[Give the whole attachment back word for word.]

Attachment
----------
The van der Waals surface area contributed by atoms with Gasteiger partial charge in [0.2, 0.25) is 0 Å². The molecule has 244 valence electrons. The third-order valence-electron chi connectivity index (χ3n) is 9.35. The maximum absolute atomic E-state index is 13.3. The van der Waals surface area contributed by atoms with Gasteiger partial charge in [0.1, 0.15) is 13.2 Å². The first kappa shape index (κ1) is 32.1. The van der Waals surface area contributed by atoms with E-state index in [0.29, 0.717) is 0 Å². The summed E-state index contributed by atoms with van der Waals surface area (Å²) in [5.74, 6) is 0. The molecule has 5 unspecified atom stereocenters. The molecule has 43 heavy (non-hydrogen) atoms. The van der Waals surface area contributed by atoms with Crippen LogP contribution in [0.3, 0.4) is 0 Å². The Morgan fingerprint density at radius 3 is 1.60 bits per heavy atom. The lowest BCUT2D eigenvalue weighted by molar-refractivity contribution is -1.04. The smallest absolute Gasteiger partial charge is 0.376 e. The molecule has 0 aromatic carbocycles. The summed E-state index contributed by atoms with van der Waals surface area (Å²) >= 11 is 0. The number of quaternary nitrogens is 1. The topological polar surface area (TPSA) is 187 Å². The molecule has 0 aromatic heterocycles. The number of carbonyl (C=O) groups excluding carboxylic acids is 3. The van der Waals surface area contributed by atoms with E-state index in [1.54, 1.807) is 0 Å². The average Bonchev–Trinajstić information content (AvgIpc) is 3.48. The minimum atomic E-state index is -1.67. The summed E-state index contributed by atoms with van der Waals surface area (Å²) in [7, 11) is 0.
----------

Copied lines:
The van der Waals surface area contributed by atoms with Gasteiger partial charge in [0.2, 0.25) is 0 Å². The molecule has 244 valence electrons. The third-order valence-electron chi connectivity index (χ3n) is 9.35. The maximum absolute atomic E-state index is 13.3. The van der Waals surface area contributed by atoms with Gasteiger partial charge in [0.1, 0.15) is 13.2 Å². The first kappa shape index (κ1) is 32.1. The van der Waals surface area contributed by atoms with E-state index in [0.29, 0.717) is 0 Å². The summed E-state index contributed by atoms with van der Waals surface area (Å²) in [5.74, 6) is 0. The molecule has 5 unspecified atom stereocenters. The molecule has 43 heavy (non-hydrogen) atoms. The van der Waals surface area contributed by atoms with Crippen LogP contribution in [0.3, 0.4) is 0 Å². The Morgan fingerprint density at radius 3 is 1.60 bits per heavy atom. The lowest BCUT2D eigenvalue weighted by molar-refractivity contribution is -1.04. The smallest absolute Gasteiger partial charge is 0.376 e. The molecule has 0 aromatic carbocycles. The summed E-state index contributed by atoms with van der Waals surface area (Å²) >= 11 is 0. The number of quaternary nitrogens is 1. The topological polar surface area (TPSA) is 187 Å². The molecule has 0 aromatic heterocycles. The number of carbonyl (C=O) groups excluding carboxylic acids is 3. The van der Waals surface area contributed by atoms with E-state index in [1.54, 1.807) is 0 Å². The average Bonchev–Trinajstić information content (AvgIpc) is 3.48. The minimum atomic E-state index is -1.67. The summed E-state index contributed by atoms with van der Waals surface area (Å²) in [7, 11) is 0.